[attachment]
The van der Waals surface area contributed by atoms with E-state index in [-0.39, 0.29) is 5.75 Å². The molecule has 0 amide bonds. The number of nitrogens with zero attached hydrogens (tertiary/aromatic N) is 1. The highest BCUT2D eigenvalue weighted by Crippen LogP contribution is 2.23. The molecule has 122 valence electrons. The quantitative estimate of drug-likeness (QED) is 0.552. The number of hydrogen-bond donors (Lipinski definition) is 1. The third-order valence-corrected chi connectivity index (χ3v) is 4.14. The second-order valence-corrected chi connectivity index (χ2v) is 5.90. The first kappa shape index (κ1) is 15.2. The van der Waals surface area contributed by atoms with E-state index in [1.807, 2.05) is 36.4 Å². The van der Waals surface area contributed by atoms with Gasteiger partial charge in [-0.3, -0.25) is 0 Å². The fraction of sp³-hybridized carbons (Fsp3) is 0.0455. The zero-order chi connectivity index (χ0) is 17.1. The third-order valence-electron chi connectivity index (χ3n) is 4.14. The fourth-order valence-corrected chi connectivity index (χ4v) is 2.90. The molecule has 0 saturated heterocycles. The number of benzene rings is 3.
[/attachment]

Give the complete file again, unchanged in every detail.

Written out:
The van der Waals surface area contributed by atoms with E-state index in [-0.39, 0.29) is 5.75 Å². The molecule has 0 amide bonds. The number of nitrogens with zero attached hydrogens (tertiary/aromatic N) is 1. The highest BCUT2D eigenvalue weighted by Crippen LogP contribution is 2.23. The molecule has 122 valence electrons. The quantitative estimate of drug-likeness (QED) is 0.552. The number of hydrogen-bond donors (Lipinski definition) is 1. The third-order valence-corrected chi connectivity index (χ3v) is 4.14. The second-order valence-corrected chi connectivity index (χ2v) is 5.90. The first kappa shape index (κ1) is 15.2. The van der Waals surface area contributed by atoms with E-state index in [1.807, 2.05) is 36.4 Å². The van der Waals surface area contributed by atoms with Gasteiger partial charge in [-0.3, -0.25) is 0 Å². The fraction of sp³-hybridized carbons (Fsp3) is 0.0455. The zero-order chi connectivity index (χ0) is 17.1. The third-order valence-electron chi connectivity index (χ3n) is 4.14. The fourth-order valence-corrected chi connectivity index (χ4v) is 2.90. The molecule has 0 saturated heterocycles. The number of benzene rings is 3.